# Compute Higher Order Mixed Derivative.

• smerhej
In summary, we are given a function f(u,v) and g(x,y) = (x^2 + y^4, xy). Using the chain rule and product rule, we can find the derivative of d(f o g)/dxdy. After differentiating with respect to y and x, we can find the second order derivatives and plug in the given values for f_{v} (5,2) = 1, f_{uu} (5,2) = 2, f_{vv} (5,2) = -2 and f_{uv} (5,2) = 1 to solve for d^2(f o g)/dxdy at (2,1).
smerhej

## Homework Statement

Let f(u,v) be an infinitely differentiable function of two variables, and let g(x,y) = (x^2 + y^4, xy). If f$_{v}$ (5,2) = 1, f$_{uu}$ (5,2) = 2, f$_{vv}$ (5,2) = -2 and f$_{uv}$ (5,2) = 1, computer d^2(f o g)/dxdy at (2,1)

The Chain Rule

## The Attempt at a Solution

I set u = x^2 + y^4 and v = xy . Differentiating df/dx gives 2x(df/du) + y(df/dv) .[ df/dy gives 4y^3(df/du) + x(df/dv) but I don't think that's relevant ]. My idea from there was to use the results stated in the question to fill in these unknown derivatives.

Thanks!

Yes, $\partial f/\partial x= 2x \partial f/\partial u+ y\partial f/\partial v$.

Now, differentiate that with respect to y:
$2x\partial^2 f/\partial u^2(4y^3)+ ...$

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Use (derive?) Faà di Bruno's formula.
Just include all possibilities
or do
chain rule
product rule (twice)
chain rule (twice)

$$(f \circ g)_{xy}=(f_u u_x+f_v v_x)_y \\ = f_u u_{xy}+f_v v_{xy}+(f_u)_y u_x+(f_v)_y v_x\\ =f_u u_{xy}+f_v v_{x y}+f_{uu} u_x u_y+f_{uv} u_x v_y+f_{vu} v_x u_y+f_{vv} v_x v_y$$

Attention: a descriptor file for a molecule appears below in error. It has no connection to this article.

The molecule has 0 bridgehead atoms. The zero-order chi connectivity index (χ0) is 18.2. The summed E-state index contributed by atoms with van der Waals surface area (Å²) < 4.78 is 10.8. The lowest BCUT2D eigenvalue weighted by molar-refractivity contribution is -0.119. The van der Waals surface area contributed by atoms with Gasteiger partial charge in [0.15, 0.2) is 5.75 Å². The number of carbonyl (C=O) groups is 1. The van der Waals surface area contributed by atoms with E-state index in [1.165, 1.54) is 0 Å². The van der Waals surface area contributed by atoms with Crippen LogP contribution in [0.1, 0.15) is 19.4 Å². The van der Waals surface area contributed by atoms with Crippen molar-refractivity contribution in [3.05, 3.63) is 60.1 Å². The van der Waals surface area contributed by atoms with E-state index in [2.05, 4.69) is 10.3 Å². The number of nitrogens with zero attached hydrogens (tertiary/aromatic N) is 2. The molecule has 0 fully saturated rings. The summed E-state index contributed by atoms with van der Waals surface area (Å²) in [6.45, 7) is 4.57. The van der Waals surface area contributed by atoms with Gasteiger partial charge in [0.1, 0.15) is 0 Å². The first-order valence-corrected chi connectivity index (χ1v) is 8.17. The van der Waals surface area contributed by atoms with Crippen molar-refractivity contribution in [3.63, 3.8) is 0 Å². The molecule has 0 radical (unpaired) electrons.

where subscripts denote differentiation and g(x,y)=(u,v)

Ok so I'm pretty sure I got the derivative worked out. First we're trying to figure out d(f o g)/dxdy. So differentiate with respect to y first then x. Doing so gives:

[ df/dy = 4y3 df/du + xdf/dv ]

Differentiating with respect to x gives:

[ 4y3d/dx(df/du) + df/dv +d/dx(df/dv) ]

Then, differentiating d/dx(df/du) and d/dx(df/dv), and putting those back into the equation above gives:

4y3d2f/du22x + d2f/dudvy +df/dv + d2f/dvdu2x + d2f/dv2y

If anyone wants to link me a "how to write math properly on this forum guide" that would be swell..

## 1. What is a higher order mixed derivative?

A higher order mixed derivative is a mathematical concept used in calculus to describe the rate of change of a function with respect to multiple variables. It involves taking the derivative of a function with respect to one variable, and then taking the derivative of that result with respect to another variable.

## 2. How is a higher order mixed derivative calculated?

A higher order mixed derivative is calculated by taking the derivative of a function with respect to one variable, and then taking the derivative of that result with respect to another variable. This process can be repeated for multiple variables to obtain higher order mixed derivatives.

## 3. What is the difference between a first order and higher order mixed derivative?

The main difference between a first order and higher order mixed derivative is the number of variables involved. A first order mixed derivative involves taking the derivative of a function with respect to two variables, while a higher order mixed derivative involves taking the derivative with respect to three or more variables.

## 4. How is a higher order mixed derivative used in real world applications?

Higher order mixed derivatives are used in various real world applications, such as physics, engineering, and economics. They can be used to describe the rate of change of a system with multiple variables and can help predict future behavior of the system.

## 5. Are there any limitations to using higher order mixed derivatives?

One limitation of using higher order mixed derivatives is that they can become increasingly complex and difficult to calculate as the number of variables increases. Additionally, they may not always accurately describe the behavior of a system in the real world and must be carefully interpreted and applied in specific situations.

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